• Since 2008, more than 600 young Peruvians completed the EmprendeAhora program. At least 130 businesses have been started or are being started by these alumni, including native product sales, restaurants, and e-businesses.
  • This year, 123 rural university students took part in the program. They were selected from more than 2,700 applicants.
  • In September 2012, Instituto Invertir organized an alumni conference in Lima attended by 110 graduates. It featured workshops and group sessions organized to enhance entrepreneurial skills and knowledge of democracy. Since then, alumni have been holding regular reunions in their communities.

Mexico: Promoting Public Policy Debate in Mexican Elections

In Mexico, lack of reliable information limits the ability of citizens to insist that candidates engage in meaningful discussions of political, economic, and security issues. During Mexico’s 2012 presidential campaign cycle, CIPE worked with the Center of Research for Development (CIDAC) to provide an analysis to the public and candidates for office and to open new channels for dialogue between citizens and policymakers.

Program Results & Impact

  • During the 2012 election cycle, CIDAC selected 53 important policy proposals that would lead to greater equity and prosperity in the country and shared them with each of the main presidential candidates, their policy teams, and the general public through the Internet and social media.
    • More than 60,000 people read CIDAC’s weekly political news analyses on its website and Facebook.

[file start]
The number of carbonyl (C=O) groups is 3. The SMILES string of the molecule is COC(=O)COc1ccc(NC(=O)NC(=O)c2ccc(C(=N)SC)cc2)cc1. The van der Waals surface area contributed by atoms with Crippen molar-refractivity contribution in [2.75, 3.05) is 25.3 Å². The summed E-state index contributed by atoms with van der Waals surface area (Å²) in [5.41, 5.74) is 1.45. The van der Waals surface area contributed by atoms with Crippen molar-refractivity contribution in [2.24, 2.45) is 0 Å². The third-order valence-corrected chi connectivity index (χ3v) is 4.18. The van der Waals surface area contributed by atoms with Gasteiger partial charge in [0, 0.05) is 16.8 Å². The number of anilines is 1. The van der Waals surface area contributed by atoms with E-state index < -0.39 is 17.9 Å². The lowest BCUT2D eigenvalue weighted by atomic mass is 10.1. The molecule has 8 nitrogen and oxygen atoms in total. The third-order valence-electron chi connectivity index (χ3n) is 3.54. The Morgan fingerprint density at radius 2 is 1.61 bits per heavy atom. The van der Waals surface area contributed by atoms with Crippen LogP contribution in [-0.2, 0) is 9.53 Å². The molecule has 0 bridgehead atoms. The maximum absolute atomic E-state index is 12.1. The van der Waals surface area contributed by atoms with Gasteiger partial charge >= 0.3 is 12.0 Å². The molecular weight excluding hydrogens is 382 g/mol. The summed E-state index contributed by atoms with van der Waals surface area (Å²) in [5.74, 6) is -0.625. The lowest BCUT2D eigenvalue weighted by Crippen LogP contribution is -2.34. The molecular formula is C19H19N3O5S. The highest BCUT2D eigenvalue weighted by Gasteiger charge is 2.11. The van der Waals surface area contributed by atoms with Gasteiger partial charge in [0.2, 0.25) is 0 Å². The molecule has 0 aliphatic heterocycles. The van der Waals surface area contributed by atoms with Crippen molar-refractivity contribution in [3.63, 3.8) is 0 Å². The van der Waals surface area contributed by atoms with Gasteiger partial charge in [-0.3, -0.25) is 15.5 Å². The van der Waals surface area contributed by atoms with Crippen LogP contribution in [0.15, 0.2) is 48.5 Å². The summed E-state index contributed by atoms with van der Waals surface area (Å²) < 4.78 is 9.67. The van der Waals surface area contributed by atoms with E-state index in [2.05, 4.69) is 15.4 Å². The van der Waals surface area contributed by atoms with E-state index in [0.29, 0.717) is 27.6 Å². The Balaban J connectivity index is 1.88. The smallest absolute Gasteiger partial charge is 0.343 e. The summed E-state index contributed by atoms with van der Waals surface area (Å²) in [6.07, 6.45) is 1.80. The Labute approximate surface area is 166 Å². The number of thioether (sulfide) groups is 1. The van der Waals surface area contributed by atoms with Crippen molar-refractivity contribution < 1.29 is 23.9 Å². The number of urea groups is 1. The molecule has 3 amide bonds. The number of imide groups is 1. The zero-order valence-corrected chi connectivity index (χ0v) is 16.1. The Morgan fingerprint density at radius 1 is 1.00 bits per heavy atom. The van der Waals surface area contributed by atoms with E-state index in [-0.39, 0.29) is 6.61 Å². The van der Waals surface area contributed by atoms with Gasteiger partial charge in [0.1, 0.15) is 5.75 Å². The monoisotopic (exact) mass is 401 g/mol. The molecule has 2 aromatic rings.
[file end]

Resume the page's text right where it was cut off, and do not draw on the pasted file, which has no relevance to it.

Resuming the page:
• Nearly 12,000 readers took part in online discussions on a special Facebook application called “Debate Electoral” in the three months leading up to the election.
    • 35,000 people viewed a series of videos focusing on justice reform.
    • From 2011 to 2012, CIDAC’s Twitter followers increased by 130 percent, to over 15,000, and Facebook fans increased 123 percent, to over 25,000.
  • Mexico’s new president Enrique Peña Nieto adopted 20 of CIDAC’s proposals in areas such as transparency and accountability, anti-corruption, media, and regulation.

Paraguay: Turning Policy Dialogue Into Successful Campaigns

In the aftermath of President Fernando Lugo’s impeachment in mid-2012, CIPE began working with longtime partner the Development in Democracy Foundation (DENDE) to address the lack of policy dialogue in Paraguay’s electoral campaigns in the hopes of avoiding another hollow campaign season in advance of the April 2013 election. Through a process of dialogue between the private sector and broader civil society, DENDE created a series of public policy proposals that it presented to the presidential candidates.

Program Results & Impact

  • DENDE conducted a first of its kind nationwide cell phone survey, gathering 3,450 citizen responses to questions on the economy and social issues, incorporating its responses into the policy recommendations.
  • The two presidential debates were broadcast live over the same signal on all seven public television stations and one cable channel, as well as by 500 commercial and community radio stations. This level of coverage was unprecedented in Latin America.
  • More than 400,000 voters considered changing their vote after hearing the candidates’ policy proposals for the first time during the live debates.